Post Primary Election Update
By Matthew Green
In the August 7 primary election, voters picked their favorite candidates in two races previously profiled in OP&L.
For county commissioner, incumbent Democrat Cathy Wolfe led her race with 33%, but may still have been disappointed to see 67% of the vote go to one of her three opponents, each of whom had criticized Wolfe’s tenure on the commission.
In the November 6 general election, Wolfe will face the leading challenger, Karen Rogers, the Olympia City Councilmember who won 30%.
Both Wolfe and Rogers list themselves on the ballot as Democrats. Wolfe’s best showing came in the most Democratic parts of Olympia, such as the South Capitol neighborhood where she won over 50%, with Rogers at about 30% and the other two candidates far behind. Meanwhile, Rogers’ strongest areas were more conservative parts of Olympia, especially several precincts near Lacey, where she won 40% to 45%, about 10% ahead of Wolfe.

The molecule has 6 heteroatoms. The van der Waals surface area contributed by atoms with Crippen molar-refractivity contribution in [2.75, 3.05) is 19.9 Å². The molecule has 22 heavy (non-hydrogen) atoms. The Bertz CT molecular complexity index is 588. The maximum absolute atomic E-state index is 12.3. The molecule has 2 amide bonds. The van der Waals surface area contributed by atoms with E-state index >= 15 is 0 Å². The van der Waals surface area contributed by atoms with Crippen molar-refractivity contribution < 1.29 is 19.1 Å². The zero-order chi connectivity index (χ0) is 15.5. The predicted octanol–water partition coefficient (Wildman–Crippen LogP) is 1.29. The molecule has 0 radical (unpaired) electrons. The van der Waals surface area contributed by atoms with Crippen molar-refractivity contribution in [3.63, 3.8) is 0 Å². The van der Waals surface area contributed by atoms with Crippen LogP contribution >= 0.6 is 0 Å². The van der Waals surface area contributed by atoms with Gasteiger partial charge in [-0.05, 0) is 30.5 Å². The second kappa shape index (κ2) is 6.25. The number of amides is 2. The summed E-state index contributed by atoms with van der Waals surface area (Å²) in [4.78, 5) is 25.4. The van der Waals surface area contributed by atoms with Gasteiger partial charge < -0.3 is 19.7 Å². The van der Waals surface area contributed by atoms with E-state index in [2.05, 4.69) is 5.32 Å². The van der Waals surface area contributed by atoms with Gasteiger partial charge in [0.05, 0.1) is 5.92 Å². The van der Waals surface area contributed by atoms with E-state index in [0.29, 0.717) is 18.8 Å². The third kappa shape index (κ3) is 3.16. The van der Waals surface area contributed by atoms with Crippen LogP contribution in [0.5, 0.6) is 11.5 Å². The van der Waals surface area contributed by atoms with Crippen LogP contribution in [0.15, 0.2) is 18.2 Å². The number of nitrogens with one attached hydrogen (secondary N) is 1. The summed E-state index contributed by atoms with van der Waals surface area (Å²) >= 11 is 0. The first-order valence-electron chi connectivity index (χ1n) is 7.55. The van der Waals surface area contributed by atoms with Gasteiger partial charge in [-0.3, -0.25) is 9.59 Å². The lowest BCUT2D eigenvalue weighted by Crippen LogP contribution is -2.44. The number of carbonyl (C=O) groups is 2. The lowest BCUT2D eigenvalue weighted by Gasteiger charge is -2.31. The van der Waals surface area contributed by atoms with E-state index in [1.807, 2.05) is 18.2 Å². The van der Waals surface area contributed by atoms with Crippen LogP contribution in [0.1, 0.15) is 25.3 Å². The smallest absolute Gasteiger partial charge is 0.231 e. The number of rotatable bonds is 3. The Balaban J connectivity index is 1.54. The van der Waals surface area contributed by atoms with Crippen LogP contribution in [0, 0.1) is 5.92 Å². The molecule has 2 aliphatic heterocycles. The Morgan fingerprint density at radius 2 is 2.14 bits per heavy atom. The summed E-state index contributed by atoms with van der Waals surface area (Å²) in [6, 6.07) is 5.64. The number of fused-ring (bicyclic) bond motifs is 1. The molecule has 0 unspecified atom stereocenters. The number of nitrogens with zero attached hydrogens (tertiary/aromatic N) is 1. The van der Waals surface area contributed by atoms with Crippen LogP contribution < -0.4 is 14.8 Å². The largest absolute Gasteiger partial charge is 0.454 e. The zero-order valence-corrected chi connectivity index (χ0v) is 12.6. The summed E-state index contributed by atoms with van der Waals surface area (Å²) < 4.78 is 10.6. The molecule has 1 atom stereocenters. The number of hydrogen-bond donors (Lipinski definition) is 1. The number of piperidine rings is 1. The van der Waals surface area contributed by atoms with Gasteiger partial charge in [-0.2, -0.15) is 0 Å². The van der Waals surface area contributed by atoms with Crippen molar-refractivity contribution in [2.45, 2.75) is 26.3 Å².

There was only one self-described Republican in the commissioner race: Ken Jones, former Mayor of Tenino, who won only 25%, and did best in Lacey and south county precincts. For comparison, the Republican candidates for Governor took 44% of the vote in Thurston County. This suggests that significant numbers of Republican voters crossed over to support one of the Democrats for county commissioner, most likely Rogers. Rogers has criticized Wolfe from a conservative direction and has explicitly appealed for south county votes in her campaign.
The fourth candidate, port commissioner, George Barner (running as an “Independent Demo,” took 12% of the vote.
For Public Utility District Commissioner, Linda Oosterman won 55% in the primary, and will face off in the general against Steve Fossum, who won 24%. Justin Kover was third with 20%.
On the issue of the PUD providing public power in Thurston County, Oosterman has declared her need to gather more information, Fossum has supported it, and Kover had expressed the most opposition to it.
Both the county commissioner and PUD commissioner races were limited to voters in District 1 (the middle third of the county), but all county voters will get to choose in the general election.
OP&L will profile the candidates in the other county commissioner race and in two county judge races in upcoming issues. ◙